Biology Letters  2013;9(1):20120771.
The reasons why animal populations decline in response to anthropogenic noise are still poorly understood. To understand how populations are affected by noise, we must understand how individuals are affected by noise. By modifying the acoustic environment experimentally, we studied the potential relationship between noise levels and both spatial and singing behaviour in the European robin (Erithacus rubecula). We found that with increasing noise levels, males were more likely to move away from the noise source and changed their singing behaviour. Our results provide the first experimental evidence in a free ranging species, that not merely the presence of noise causes changes in behaviour and distribution, but that the level of noise pollution plays a crucial role as well. Our results have important implications for estimating the impact of infrastructure which differs in the level of noise produced. Thus, governmental planning bodies should not only consider the physical effect on the landscape when assessing the impact of new infrastructure, but also the noise levels emitted, which may reduce the loss of suitable habitats available for animals.
doi:10.1098/rsbl.2012.0771
PMCID: PMC3565486  PMID: 23173189
animal communication; environmental change; noise pollution; urbanization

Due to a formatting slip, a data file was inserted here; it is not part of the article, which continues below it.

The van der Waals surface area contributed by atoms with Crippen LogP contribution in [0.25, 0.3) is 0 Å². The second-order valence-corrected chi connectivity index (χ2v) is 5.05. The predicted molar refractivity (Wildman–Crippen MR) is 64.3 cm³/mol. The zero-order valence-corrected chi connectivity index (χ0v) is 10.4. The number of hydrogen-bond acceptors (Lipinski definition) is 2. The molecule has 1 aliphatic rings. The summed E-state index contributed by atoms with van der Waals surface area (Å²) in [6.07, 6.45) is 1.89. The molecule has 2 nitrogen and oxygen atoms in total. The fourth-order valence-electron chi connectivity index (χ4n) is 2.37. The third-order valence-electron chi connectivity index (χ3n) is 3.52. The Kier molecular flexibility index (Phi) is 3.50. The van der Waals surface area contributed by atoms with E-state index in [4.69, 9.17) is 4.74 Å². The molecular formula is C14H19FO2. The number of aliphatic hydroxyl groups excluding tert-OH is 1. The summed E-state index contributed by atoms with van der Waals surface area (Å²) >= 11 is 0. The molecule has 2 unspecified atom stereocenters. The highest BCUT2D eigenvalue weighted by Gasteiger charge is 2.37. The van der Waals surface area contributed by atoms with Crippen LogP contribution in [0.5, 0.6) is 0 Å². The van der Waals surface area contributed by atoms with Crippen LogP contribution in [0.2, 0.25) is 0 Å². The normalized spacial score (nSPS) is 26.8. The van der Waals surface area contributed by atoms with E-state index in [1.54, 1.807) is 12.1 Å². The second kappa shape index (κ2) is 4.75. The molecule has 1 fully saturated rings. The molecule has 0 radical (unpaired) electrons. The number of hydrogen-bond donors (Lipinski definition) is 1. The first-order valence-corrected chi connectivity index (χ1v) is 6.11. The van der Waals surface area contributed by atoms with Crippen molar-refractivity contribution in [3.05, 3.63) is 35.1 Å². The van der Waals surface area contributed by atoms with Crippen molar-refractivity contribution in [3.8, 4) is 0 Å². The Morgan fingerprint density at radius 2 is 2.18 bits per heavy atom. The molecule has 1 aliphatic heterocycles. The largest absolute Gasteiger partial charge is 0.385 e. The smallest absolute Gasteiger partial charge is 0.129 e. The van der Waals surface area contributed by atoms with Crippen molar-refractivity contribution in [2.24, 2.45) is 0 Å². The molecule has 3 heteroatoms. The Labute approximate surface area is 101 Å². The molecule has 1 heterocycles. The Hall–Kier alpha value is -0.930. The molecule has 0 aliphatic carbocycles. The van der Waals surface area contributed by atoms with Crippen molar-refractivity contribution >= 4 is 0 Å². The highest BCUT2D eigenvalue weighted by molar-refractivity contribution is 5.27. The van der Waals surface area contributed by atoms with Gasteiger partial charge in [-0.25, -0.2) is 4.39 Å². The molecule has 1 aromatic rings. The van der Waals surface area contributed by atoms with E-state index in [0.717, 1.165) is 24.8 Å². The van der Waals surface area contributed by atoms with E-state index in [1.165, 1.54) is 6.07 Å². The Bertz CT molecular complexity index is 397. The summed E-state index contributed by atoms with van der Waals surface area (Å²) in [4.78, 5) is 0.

18.  Saccharide-mediated antagonistic effects of bark beetle fungal associates on larvae 
Biology Letters  2013;9(1):20120787.
Bark beetles are among the most destructive of pine forest pests and they form close symbiotic relationships with ophiostomatoid fungi. Although some fungi are considered to be mutualistic symbionts of bark beetles with respect to the supply of nutrients, detrimental effects of fungal symbionts on larval growth have also been frequently reported. The mechanisms of such antagonistic effects are hypothesized to be a decrease in nutritional resources caused by competition for saccharides by the fungi. Here, we provide experimental evidence that three beetle-associated fungi modify the nutritional content of an artificial phloem diet, leading to a detrimental effect on the growth of Dendroctonus valens larvae. When larvae were fed a diet of pine phloem in agar medium colonized with any of these fungi, feeding activity was not affected but weight significantly decreased. Additional analysis showed that fungi depleted the fructose and glucose concentrations in the phloem media. Furthermore, these detrimental effects were neutralized by supplementing the media with fructose or glucose, suggesting that fungi may affect larval growth by modifying diet saccharide contents. These data indicate that fungus-induced nutritional changes in bark beetle diet can affect larval growth, and that the mechanism involves fungus-induced saccharide depletion from the larval diet.